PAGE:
2024 Housing Reform Progress Report

Babak Shamsi Edmonds Lawyer

Washington State has recently undergone significant changes in housing legislation. My previous blog posts herehere, and here, outlined some of the most substantial reforms pertaining to housing density adopted in 2023, which specifically related to multiplexes and accessory dwelling units. While 2024 has seen additional housing reform stall by comparison, as outlined in my blog post here, the legislature did pass some news laws this last spring that could leave a lasting impact on housing in Washington State. The first three bills addressed in this post all have a common goal: simplifying the process for developers to build properties that meet housing needs. A fourth bill, which also may still affect developer options, otherwise addresses housing density from a different path, by widening the availability of co-living arrangements. 

First, The legislature passed House Bill 2071 which aimed at addressing a gap in the previously adopted House Bill 1110. House Bill 1110 required cities and municipalities to allow the development of duplexes, fourplexes, and sixplexes depending on population and other considerations. The law, which cities and municipalities must adopt by their next comprehensive plans, however, faced a big challenge in that most jurisdictions in Washington State require triplexes, fourplexes, and sixplexes to comply with the commercial building code, a far stricter standard for development than the residential code. In other words, in most jurisdictions, a developer could construct a duplex under the simpler residential code but would have to follow the commercial building code whether building a triplex, fourplex, or a two-hundred-unit apartment building.

Sensing that this would have a chilling effect on the desired goals of House Bill 1110, namely, the development of more housing density, because of the undesirability of building a triplex or fourplex under strict standards required for large scale projects, the legislature passed House Bill 2071. House Bill 2071 applies the residential building code to middle housing of up to six units. This will allow developers more flexibility to meet housing demands. Separately, House Bill 2071 also requires the State Building Code Council to consider reducing minimum square footage requirements for studio living spaces, a secondary attempt at increasing the availability of dwelling.

Second, the legislature then adopted Senate Bill 5792, which excludes buildings with 12 or fewer units, and which are no more than three stories high, from the definition of a multi-unit residential building so long as the building utilizes one of those stories for parking or retail space. The legislature expects this law to expand homeownership by allowing for an ease on the construction requirements pertaining to small apartment-style condominiums.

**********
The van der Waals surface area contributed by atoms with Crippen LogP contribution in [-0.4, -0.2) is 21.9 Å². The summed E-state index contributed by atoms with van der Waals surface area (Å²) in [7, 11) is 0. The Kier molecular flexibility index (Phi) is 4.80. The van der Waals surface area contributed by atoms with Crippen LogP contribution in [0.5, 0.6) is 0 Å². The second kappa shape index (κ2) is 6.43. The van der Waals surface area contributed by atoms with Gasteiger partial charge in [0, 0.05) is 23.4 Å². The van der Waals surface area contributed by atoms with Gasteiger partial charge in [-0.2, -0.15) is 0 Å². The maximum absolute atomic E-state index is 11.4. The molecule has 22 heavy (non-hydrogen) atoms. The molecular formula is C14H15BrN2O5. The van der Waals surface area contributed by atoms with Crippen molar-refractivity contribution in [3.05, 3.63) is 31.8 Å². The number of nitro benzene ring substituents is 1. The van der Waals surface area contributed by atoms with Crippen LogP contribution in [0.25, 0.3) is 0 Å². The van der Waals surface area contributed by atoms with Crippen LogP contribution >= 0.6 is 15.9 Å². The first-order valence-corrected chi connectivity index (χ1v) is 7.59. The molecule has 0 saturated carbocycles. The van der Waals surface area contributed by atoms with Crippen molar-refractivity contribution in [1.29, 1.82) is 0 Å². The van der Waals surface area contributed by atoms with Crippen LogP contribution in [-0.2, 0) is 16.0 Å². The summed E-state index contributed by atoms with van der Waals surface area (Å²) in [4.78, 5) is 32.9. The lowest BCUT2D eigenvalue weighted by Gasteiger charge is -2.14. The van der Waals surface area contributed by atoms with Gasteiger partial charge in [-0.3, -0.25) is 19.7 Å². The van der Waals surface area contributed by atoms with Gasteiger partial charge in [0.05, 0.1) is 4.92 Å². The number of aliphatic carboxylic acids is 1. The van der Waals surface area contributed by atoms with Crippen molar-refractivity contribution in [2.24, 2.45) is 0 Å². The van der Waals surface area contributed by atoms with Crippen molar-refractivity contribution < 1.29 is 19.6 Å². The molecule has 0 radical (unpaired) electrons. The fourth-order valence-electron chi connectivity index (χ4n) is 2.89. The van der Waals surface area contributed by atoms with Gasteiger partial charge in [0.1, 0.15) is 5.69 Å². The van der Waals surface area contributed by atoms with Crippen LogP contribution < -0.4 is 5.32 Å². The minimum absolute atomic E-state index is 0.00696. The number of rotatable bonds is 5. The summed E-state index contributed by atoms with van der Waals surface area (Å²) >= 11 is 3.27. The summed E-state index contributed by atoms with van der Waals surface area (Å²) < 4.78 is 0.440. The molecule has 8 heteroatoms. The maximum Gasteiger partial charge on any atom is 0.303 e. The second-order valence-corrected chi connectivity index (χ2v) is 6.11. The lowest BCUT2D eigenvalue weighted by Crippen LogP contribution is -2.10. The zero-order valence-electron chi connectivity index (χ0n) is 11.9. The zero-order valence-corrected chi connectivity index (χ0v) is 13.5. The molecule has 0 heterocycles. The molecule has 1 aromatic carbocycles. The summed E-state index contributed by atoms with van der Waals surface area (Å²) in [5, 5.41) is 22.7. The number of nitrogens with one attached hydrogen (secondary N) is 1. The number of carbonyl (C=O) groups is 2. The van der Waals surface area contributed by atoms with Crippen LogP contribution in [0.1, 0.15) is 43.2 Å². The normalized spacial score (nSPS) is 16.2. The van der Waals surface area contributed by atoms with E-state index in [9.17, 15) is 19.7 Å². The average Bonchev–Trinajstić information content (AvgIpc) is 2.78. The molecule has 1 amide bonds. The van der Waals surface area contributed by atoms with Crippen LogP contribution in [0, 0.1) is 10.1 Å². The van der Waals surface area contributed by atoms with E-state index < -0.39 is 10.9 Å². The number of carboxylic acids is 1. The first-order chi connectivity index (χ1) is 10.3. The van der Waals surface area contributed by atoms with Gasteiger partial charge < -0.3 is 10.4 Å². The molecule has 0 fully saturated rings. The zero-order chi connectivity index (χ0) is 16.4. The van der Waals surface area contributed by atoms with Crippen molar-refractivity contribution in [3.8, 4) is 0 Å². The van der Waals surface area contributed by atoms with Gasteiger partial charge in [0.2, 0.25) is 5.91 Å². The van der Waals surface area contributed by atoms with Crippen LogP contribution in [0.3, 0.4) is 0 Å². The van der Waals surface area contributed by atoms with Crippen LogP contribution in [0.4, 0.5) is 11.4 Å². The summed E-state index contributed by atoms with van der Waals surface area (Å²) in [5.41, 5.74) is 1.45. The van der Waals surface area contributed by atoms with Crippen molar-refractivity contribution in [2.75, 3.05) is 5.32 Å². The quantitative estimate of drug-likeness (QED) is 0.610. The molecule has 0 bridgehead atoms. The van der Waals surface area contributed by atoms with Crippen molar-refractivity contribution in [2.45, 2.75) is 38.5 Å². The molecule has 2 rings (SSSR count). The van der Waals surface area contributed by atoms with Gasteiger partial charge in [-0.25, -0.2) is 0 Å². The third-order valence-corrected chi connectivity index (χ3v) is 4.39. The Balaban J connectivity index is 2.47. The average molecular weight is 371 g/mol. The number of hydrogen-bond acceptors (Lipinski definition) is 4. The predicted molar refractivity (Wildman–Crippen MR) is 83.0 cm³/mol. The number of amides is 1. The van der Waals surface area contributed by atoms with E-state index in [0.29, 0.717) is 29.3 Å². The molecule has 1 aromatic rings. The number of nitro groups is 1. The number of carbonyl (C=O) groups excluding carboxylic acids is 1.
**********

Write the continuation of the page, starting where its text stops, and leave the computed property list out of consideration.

Third, Senate Bill 6015 created uniform standards across Washington State into what cities and counties should consider legal parking spaces, allowing developers to, among other things, count gravel parking spaces, tandem parking spaces, and parking spaces with grass block pavers towards minimum parking requirements. This will allow developers more flexibility in how they meet parking requirements when building new dwellings. 

Finally, House Bill 1998, has created a statewide standard for allowing co-living homes. Co-living homes are multifamily housing where each resident has private sleeping quarters but share the kitchen and other spaces. Different cities in Washington State have traditionally had widely divergent allowances for co-living housing. House Bill 1998 seeks to create uniform standards by, among other things: (1) requiring cities and counties to allow co-living homes in any area that allows sixplexes; (2) prohibiting a sleeping unit from counting as more than 25% of a dwelling unit for density limits; and (3) capping sewer connection fees per sleeping unit at half of that for a standard dwelling unit. Cities must comply by the end of 2025. Although targeted at increasing co-living arrangements, this bill also creates alternative options for developers building housing. 

Housing laws in Washington State continue to change as the legislature seeks to make efforts toward housing reform. We will continue to monitor those changes as they occur. The lawyers at Beresford Booth have significant experience in addressing a variety of real estate issues, including those involving construction. If you are a property developer, contractor, or homeowner looking for assistance with any matters pertaining to real estate and construction, the lawyers at Beresford Booth remain prepared to assist you.

To learn more about the 2024 Housing Reform Progress Report, please do not hesitate to contact us at info@beresfordlaw.com or by phone (425) 776-4100.

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